You've Done Your Research
If you’re wondering, “Am I ready for a dog?” the first step is to get educated. One of the most important things you can do before adopting your first dog is research, research, research, says Victoria Schade, dog trainer, speaker and author of "Bonding with Your Dog: A Trainer’s Secrets for Building a Better Relationship."
“Talk to people who have gone through the rescue process if you plan to adopt a mixed breed dog, or talk to owners of the same breed if you have a specific type of dog in mind,” she says. “Read current information about dog care, even if you’ve owned a dog in the past—things have changed so much in the past ten years.”
Fortunately, there’s no such thing as being over prepared, she adds, so gather as much information as you can as soon as you decide you’d like to add a dog to your life.
You've Got the Time
If you’ve got a rigid, packed schedule, the answer to “should I get a dog” is, well, maybe not. You know you’re going to have to make some time for your new pup, but you’ll want to include time for training, vet visits and plenty of regular walks, even on those days when the weather won’t cooperate or you don’t feel like going out.
“A person is ready to be a dog owner when they’ve done a significant amount of soul-searching to determine that they have the time and energy to welcome a dog into their home,” Schade says.
You're Ready to Get Up Early ... And Often
Okay, so you’ve got time on your hands. But are you ready to make time in the wee hours of the morning and waning hours of the evening to take your dog out? If you bring home a puppy, they’ll need to go out every three to four hours until they’re fully house-trained, so you’ll want to anticipate a few nights of interrupted sleep.
If you’ve got your eyes on a puppy, you’ll need to make sure your home is puppy-proofed from top to bottom before bringing the little guy or gal home. Put away shoes, valuables and anything else your puppy may chew on, cover exposed wires and outlets, make the garbage can inaccessible and use baby gates to narrow the area where the dog can roam around your home, Schade says.
Even if you aren’t planning to bring home a young dog, you’ll still want to do some house proofing and make sure you’re stocked with gear to keep them busy.
“Prepare your home as if you’re bringing home an 8-week-old puppy, even if your new dog is an adult,” Schade says. “Invest in busy toys that you can stuff with treats and pick up bones to keep your dog busy.”
You've Had "the Talk" With Yourself
“A big indicator that a person isn’t ready to own a dog is attempting to juggle their life in order to make a dog viable,” Schade says.
You’ll want to be honest with yourself and make sure that, even if you do have the time, you’re ready to commit to being a responsible pet parent. Sit down and take a look at your family, job and other life commitments. Ask yourself, “am I ready for a dog,” and, if it seems like you’re not prepared to focus your attention on raising a dog, it may not be time to take one home.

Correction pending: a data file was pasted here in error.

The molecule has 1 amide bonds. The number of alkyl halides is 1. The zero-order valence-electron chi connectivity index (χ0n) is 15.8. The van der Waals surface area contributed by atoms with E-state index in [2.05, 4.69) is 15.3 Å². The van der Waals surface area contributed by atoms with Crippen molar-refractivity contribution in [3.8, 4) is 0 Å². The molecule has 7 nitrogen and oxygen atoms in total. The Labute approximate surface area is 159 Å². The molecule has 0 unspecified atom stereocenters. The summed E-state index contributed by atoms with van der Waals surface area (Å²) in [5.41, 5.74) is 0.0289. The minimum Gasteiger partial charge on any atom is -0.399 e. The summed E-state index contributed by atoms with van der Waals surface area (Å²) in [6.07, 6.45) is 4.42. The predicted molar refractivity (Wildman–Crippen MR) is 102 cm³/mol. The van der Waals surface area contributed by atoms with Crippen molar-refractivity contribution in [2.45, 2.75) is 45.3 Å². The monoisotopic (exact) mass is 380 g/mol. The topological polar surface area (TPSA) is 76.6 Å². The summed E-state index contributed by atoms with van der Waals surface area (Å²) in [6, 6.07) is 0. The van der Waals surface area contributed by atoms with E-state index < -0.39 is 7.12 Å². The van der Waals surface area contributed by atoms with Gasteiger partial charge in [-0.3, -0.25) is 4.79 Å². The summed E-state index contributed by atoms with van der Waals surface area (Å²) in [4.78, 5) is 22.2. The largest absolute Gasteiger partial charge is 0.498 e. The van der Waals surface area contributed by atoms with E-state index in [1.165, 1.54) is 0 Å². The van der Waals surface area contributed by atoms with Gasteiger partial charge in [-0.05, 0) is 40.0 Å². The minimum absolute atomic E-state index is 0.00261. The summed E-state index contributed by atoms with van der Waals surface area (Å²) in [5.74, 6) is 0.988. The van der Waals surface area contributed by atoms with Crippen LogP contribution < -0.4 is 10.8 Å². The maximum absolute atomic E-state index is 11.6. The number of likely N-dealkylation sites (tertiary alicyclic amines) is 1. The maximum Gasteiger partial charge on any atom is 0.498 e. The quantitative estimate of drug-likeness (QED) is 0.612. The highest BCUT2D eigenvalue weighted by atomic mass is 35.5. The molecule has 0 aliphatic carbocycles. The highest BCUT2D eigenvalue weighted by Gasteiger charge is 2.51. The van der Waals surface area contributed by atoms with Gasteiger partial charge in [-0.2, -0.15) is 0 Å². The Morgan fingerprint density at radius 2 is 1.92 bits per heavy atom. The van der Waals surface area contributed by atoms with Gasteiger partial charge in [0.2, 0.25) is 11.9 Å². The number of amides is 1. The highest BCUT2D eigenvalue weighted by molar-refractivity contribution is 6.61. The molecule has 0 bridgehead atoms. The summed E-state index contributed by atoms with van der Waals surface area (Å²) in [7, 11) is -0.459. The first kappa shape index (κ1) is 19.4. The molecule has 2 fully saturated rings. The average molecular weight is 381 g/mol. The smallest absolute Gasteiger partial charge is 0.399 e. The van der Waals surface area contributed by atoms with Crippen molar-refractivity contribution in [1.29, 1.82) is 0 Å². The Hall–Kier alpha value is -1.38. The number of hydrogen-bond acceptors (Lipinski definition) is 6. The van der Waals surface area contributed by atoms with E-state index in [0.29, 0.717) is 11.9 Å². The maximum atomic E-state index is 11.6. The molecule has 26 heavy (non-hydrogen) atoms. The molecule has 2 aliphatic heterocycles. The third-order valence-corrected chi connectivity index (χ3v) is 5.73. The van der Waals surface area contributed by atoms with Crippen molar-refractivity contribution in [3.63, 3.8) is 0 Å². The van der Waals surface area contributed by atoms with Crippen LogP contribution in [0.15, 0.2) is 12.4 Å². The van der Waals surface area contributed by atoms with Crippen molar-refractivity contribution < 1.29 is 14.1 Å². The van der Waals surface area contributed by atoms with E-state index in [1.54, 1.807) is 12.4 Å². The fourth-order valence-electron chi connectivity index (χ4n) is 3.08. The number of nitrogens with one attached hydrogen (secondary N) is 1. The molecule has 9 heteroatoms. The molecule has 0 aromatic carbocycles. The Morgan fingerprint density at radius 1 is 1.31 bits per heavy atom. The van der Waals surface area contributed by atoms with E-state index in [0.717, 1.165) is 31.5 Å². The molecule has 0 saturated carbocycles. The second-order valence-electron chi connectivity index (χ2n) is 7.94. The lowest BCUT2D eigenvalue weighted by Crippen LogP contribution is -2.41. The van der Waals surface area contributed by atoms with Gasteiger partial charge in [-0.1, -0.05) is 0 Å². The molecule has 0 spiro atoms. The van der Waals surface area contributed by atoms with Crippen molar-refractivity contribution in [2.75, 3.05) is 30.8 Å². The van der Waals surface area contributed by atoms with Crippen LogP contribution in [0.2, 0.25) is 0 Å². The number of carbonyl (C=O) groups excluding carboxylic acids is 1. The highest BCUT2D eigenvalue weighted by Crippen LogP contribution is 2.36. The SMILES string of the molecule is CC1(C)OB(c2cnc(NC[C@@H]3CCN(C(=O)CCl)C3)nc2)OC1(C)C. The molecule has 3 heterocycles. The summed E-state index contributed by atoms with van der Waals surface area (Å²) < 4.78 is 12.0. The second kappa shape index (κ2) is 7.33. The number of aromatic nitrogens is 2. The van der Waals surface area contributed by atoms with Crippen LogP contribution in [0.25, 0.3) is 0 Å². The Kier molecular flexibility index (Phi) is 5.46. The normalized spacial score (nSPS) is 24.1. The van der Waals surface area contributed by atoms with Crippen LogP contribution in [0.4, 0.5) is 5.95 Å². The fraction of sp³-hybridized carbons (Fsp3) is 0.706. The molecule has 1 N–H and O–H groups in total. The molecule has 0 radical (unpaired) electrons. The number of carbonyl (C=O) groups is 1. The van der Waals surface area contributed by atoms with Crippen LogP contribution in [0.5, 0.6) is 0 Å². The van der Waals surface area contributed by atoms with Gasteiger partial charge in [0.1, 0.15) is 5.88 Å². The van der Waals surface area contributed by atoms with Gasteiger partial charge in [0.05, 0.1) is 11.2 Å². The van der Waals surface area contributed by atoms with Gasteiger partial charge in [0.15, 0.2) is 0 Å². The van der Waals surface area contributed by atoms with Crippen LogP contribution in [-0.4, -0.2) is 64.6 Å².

You're Open to Learning
A skill Schade says is most important for new pet parents is to learn is how to read their dog.
“By learning to understand your dog’s body language, you can tell when he has to go outside, when he’s feeling overwhelmed and when he’s signaling discomfort, which can help to avoid any number of mistakes,” she says. “Our dogs work so hard to understand us, so we should do the same for them.”
Do some research on understanding a dog’s body language before you take one home and be open to learning as much as you can about your new pet’s behavior in the first few days and weeks you spend together.
You're Ready to Deal With Poop. And Mud. And ...
Dog parenting means dealing with all kinds of icky fluids—like drool, vomit and urine. You’ll deal with waste daily as a dog owner and, if you happen to take home a particularly mischievous pup, may deal with a variety of other unpleasant things on a regular basis.
You've Got Some Cash to Spend
From their dog food, to their dog toys, to their vet bills and any other unexpected costs or medications, dogs carry considerable expenses with them from puppyhood throughout their lives.
While some puppies may have had their first rounds of shots or may even be spayed or neutered by the time you take them home, you’ll want to check in on these things before leaving the breeder or shelter.
You've Sat Down With Your Family
You’ll want to make sure everyone in your household is on board with welcoming a dog into the family by discussing it together and outlining a plan for each person’s responsibilities. Talk to your children about the role they can take in caring for and raising the new dog and make sure you’ve got a schedule in place for walks, mealtime and playtime that works in conjunction with your family’s calendar.
You've Found a Vet and Trainer
Talk to pet parents in the neighborhood or do some online research to find a vet and a trainer that you can bring your dog to within the first few weeks of bringing him or her home. Feel free to take a visit to the vet to take a look at the facilities in person and talk to your potential vet about any questions you may have about bringing home a dog.
When it comes to looking for a trainer, consider registering for puppy kindergarten or obedience school classes as early as possible so that you can begin socializing them as soon as they come home.
Have you checked all of the above off your prospective pet parent list? If so, we have good news for you: Your answer to “Should I get a dog” is a resounding yes!